Sunday, June 28, 2015

Existing: Transgender Representation in Sense8

It's easy to say representation doesn't matter when you have all of filmed media to choose from. White boys grow up knowing they can be anything and do anything, because film and television lets them know that they are the heroes and makers of their own stories. They can go out and achieve whatever dreams they want, because the entire world is at their grasp as long as they work hard or in some cases luck into it, but that isn't the case for everyone else. When characters on television and film represent some sort of cultural identity and definition, especially in the case of minority persons, the few characters that actually end up having their stories told become of utmost importance to those with little or no representation. It's even rarer when one of those characters is created by someone adjacent to the lived experiences of that minority character. More often those narratives and characters are constructed by the same white men who grew up wanting to be writers, and that isn't to say they cannot create great characters that aren't of their own lived experience, but it can be revelatory to see that character in the hands of someone who truly knows the ins and outs of a lived experience another person may only have tertiary knowledge of. In the case of Sense8, Lana Wachowski has given trans women a character so wholly different from the normal palette of transgender women in film and television that she feels like a springboard moment in what is hopefully more respectful and understood characterization of an often completely botched segment of people in film narratives.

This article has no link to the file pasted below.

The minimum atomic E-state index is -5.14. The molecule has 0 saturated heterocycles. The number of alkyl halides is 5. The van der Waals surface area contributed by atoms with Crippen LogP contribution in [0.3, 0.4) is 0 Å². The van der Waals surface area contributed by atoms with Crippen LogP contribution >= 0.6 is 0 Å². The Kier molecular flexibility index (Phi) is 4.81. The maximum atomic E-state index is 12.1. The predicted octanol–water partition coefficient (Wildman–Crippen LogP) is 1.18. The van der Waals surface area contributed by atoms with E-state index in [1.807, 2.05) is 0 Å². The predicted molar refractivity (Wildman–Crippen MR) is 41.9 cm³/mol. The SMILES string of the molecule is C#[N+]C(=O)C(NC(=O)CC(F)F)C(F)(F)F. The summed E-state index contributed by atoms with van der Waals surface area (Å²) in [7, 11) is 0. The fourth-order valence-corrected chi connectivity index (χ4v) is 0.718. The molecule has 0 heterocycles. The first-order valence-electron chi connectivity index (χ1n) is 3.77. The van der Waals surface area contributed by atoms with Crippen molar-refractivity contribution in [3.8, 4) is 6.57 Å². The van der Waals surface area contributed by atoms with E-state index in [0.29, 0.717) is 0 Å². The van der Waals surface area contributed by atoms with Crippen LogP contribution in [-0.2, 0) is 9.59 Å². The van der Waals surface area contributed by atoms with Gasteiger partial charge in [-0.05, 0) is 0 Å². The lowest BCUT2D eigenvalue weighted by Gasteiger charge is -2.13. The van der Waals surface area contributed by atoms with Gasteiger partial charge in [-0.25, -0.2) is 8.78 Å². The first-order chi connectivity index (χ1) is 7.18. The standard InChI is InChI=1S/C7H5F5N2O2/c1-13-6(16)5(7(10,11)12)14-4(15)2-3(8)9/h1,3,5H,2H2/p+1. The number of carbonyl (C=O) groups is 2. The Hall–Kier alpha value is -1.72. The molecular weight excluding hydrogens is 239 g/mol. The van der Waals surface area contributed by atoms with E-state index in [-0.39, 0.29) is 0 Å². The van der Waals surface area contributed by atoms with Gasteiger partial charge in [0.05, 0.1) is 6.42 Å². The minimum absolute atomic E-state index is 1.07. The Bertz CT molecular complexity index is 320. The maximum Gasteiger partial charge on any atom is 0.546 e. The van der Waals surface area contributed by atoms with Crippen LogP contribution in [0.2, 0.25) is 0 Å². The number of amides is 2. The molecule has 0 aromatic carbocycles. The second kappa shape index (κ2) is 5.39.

The history of transgender female representation in movies and television is a constricted, damaging, limited, and completely toxic presentation of our lives with only a few bright spotlights throughout the last 100 or so years of movie making. Before the advent of Netflix's transgender duo (Nomi in Sense8 and Sophia in Orange is the New Black) there wasn't a significant role for transgender women where they could play a character who wanted to be more than a corpse (CSI, Dallas Buyer's Club) , a murderer (Dressed to Kill), a joke (Family Guy, Ace Ventura) or a sex worker whose life decisions were damned by whoever was writing the character (Law and Order). There wasn't an opportunity for us to exist beyond these confines so preconceived notions of who we are formulated in the minds of those without any direct relation to transgender people. It painted a portrait of a non-existent humanity, something (not someone) to be feared, mocked or pitied for having decided to become a deviant.